American Sniper hits mark, focuses on soldier’s life

amsniper(web)

Bradley Cooper in American Sniper. (Provided)

Through decades of acting, producing and directing films, the words “Clint Eastwood” have transcended from just a man’s name to evoking the image of a Hollywood powerhouse. As an actor, he forged the mold of the modern Hollywood tough guy with the occasional stopover of light-hearted comedy. As Eastwood matured, so too did his films. The director has never shied away from a subject, either in politics with J. Edgar, the brutal world of female boxing in Million Dollar Baby or one of the touchiest subjects in society: war. Whether talking comedically with Heartbreak Ridge, being very serious and even critical in Flags of Our Fathers or actually telling a story from the enemies’ perspective in Letters from Iwo Jima, Eastwood crafts his stories of war as tests of the human spirit and one’s sense of duty, with the hero eventually emerging from an unsuspected character or obtuse angle. Now, approaching his 85th birthday, Eastwood delivers another war hero epic with his 37th directorial credit, American Sniper.

After packing on a whopping 30 pounds, Bradley Cooper (American Hustle) certainly delivers a standout, possibly career performance in his portrayal of legendary Navy SEAL sniper Chris Kyle. Though Sienna Miller (Factory Girl), delivers a poignant performance as Taya Kyle, this film definitely belongs to Cooper.

In a recent issue of Variety Magazine, author and Iraq war veteran Paul Rieckhoff, CEO and founder of Irag and Afghanistan Veterans of America, said, “Now, it’s not the most complex film. Not the deepest film. Not even the most provocative. But in terms of storytelling, action, emotion, production and performance, attention to detail and especially the frighteningly accurate soundscape, there’s been nothing else close that’s been made since my platoon entered the war in Iraq.” This sums up the movie perfectly.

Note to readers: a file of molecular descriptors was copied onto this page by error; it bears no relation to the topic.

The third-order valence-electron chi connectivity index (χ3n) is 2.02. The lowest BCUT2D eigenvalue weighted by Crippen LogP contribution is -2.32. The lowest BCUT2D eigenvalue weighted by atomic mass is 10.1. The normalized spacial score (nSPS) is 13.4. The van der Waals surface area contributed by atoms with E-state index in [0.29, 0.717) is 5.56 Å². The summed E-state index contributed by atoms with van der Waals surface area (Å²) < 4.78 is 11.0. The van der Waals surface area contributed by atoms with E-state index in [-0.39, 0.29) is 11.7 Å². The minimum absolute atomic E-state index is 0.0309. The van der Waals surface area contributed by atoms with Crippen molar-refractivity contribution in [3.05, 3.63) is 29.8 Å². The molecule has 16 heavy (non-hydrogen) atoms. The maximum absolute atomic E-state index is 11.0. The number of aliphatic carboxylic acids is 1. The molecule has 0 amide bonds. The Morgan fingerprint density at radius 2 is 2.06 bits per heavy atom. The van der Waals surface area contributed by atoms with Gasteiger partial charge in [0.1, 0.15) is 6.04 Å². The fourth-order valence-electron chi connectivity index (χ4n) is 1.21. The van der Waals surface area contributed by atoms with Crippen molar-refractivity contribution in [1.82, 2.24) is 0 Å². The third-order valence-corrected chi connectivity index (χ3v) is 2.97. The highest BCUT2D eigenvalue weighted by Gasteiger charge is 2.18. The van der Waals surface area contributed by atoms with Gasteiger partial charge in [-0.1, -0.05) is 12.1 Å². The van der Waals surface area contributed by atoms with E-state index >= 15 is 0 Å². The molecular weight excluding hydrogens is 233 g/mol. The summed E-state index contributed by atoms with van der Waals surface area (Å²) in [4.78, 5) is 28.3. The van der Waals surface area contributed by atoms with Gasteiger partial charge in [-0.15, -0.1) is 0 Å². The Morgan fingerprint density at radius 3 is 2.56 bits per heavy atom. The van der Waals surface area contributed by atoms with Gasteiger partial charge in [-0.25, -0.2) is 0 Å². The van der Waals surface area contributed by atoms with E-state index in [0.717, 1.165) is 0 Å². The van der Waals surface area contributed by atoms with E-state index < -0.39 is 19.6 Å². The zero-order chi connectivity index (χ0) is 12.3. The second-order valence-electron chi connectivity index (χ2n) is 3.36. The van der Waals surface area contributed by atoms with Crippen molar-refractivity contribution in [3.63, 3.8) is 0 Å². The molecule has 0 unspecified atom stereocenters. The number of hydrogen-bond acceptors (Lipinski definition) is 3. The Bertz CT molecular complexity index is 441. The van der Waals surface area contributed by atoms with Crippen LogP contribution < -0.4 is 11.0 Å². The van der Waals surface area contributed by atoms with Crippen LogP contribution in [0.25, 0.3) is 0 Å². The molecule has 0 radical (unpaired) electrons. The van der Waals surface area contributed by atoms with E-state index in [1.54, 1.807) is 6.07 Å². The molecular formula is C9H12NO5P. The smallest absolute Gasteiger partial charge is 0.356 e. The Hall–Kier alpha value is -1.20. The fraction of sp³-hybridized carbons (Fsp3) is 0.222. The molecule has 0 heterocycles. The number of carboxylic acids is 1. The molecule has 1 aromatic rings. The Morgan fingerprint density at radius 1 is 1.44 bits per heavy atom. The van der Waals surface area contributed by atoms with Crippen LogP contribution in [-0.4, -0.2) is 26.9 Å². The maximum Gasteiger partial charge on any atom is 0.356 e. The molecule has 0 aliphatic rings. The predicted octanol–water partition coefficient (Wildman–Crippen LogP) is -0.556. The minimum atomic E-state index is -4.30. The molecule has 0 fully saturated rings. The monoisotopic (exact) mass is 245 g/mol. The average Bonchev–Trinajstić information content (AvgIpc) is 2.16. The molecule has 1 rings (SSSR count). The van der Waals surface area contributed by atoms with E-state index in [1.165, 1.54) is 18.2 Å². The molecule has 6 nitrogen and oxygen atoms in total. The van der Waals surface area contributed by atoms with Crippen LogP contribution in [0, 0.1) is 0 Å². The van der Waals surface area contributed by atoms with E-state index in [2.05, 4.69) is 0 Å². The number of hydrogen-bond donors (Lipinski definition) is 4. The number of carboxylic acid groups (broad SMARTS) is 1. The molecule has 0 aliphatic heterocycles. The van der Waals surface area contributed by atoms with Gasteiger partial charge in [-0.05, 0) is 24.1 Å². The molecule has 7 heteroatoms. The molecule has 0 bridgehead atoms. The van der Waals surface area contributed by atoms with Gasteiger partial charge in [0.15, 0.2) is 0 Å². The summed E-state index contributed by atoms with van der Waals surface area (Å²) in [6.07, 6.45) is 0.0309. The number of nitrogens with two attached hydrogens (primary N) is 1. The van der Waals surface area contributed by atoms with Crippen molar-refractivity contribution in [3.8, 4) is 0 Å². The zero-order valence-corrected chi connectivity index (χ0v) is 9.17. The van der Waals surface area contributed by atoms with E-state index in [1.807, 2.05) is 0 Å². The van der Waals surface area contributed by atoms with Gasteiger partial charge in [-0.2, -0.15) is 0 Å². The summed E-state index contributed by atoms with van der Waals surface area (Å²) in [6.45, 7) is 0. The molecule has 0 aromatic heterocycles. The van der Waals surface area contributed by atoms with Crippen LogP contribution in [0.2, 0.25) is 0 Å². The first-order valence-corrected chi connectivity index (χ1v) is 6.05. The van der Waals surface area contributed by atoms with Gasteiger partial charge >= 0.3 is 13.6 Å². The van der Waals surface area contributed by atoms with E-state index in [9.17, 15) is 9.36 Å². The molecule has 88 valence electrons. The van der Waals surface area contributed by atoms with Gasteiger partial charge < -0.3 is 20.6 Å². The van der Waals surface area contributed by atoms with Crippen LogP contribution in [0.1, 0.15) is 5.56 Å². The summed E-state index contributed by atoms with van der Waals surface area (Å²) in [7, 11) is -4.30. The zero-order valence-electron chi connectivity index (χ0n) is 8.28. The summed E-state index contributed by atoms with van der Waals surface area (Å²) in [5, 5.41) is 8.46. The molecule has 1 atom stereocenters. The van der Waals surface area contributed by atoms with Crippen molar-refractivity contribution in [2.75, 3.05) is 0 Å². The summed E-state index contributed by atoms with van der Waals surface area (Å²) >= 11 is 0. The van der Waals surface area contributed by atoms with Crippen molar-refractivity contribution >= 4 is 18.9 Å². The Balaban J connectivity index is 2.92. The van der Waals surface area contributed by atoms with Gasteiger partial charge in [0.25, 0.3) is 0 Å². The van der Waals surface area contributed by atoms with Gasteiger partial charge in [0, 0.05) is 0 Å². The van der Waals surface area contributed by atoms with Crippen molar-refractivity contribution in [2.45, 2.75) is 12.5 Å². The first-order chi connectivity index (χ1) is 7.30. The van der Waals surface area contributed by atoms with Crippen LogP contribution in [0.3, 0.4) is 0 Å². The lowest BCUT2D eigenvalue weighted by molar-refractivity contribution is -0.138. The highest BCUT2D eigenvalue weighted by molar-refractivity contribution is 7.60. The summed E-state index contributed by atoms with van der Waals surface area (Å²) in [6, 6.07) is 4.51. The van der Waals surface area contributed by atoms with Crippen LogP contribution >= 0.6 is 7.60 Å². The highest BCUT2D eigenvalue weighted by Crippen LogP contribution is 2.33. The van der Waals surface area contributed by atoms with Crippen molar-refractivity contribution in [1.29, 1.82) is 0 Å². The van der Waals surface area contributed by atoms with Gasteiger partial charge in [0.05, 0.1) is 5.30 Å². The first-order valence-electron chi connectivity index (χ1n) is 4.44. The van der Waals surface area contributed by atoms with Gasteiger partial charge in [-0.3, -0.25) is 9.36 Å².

As a war epic, American Sniper hits its mark. This film’s only detriment is its seemingly singular definition of heroism. After four tours of duty in Iraq, Kyle finally returns home to his wife and children to face his greatest challenge: reintegrating himself into non-combat civilian life to become the father and husband he started out to be before 9/11. He did this through helping his fellow servicemen stateside as best he could. “‘Mow a vet’s lawn, help them deal with their groceries, do anything,’” his wife quoted him in a recent article. The only place Eastwood missed his mark is when he failed to mention that in real life, Kyle’s wife founded the Chris Kyle Frog Foundation to help veterans everywhere. In the movie, Eastwood spends little time and focus on the selfless acts of heroism for which Kyle is also known.

Kyle definitely served his country in his mission as a SEAL Team sniper with an exceptional performance. He should be remembered most certainly for saving exponentially more lives, combat and noncombat alike, than he is credited for taking. American Sniper is a must-see, but just remember that if a smooth sea doesn’t a good captain make, then a high body count doesn’t necessarily a hero make.


Print headline: American hero?; The new Clint Eastwood movie is a drama that focuses on an American Iraq War hero who killed many enemy combatants during his tours of duty.

James Helton

This article was written by an Oklahoma Gazette contributor. To reach an editor, please email jchancellor@okgazette.com with this story's headline in your subject line.

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